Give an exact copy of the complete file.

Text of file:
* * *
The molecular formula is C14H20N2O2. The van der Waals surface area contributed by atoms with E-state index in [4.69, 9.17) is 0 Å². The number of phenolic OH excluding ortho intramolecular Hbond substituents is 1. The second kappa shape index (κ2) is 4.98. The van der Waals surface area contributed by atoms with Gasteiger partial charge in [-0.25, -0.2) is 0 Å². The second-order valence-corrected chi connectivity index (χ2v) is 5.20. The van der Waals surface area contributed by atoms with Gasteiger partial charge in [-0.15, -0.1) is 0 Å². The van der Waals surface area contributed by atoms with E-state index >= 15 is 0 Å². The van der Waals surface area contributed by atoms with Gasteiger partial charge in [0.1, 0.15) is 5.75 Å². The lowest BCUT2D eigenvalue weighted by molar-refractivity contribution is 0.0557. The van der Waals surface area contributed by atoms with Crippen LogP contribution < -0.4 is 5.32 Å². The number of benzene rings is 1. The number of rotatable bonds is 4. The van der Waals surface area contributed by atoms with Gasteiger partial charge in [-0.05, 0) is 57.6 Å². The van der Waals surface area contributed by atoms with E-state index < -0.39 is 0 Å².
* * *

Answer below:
The molecular formula is C14H20N2O2. The van der Waals surface area contributed by atoms with E-state index in [4.69, 9.17) is 0 Å². The number of phenolic OH excluding ortho intramolecular Hbond substituents is 1. The second kappa shape index (κ2) is 4.98. The van der Waals surface area contributed by atoms with Gasteiger partial charge in [-0.25, -0.2) is 0 Å². The second-order valence-corrected chi connectivity index (χ2v) is 5.20. The van der Waals surface area contributed by atoms with Gasteiger partial charge in [-0.15, -0.1) is 0 Å². The van der Waals surface area contributed by atoms with E-state index >= 15 is 0 Å². The van der Waals surface area contributed by atoms with Gasteiger partial charge in [0.1, 0.15) is 5.75 Å². The lowest BCUT2D eigenvalue weighted by molar-refractivity contribution is 0.0557. The van der Waals surface area contributed by atoms with Crippen LogP contribution < -0.4 is 5.32 Å². The number of benzene rings is 1. The number of rotatable bonds is 4. The van der Waals surface area contributed by atoms with Gasteiger partial charge in [-0.05, 0) is 57.6 Å². The van der Waals surface area contributed by atoms with E-state index < -0.39 is 0 Å².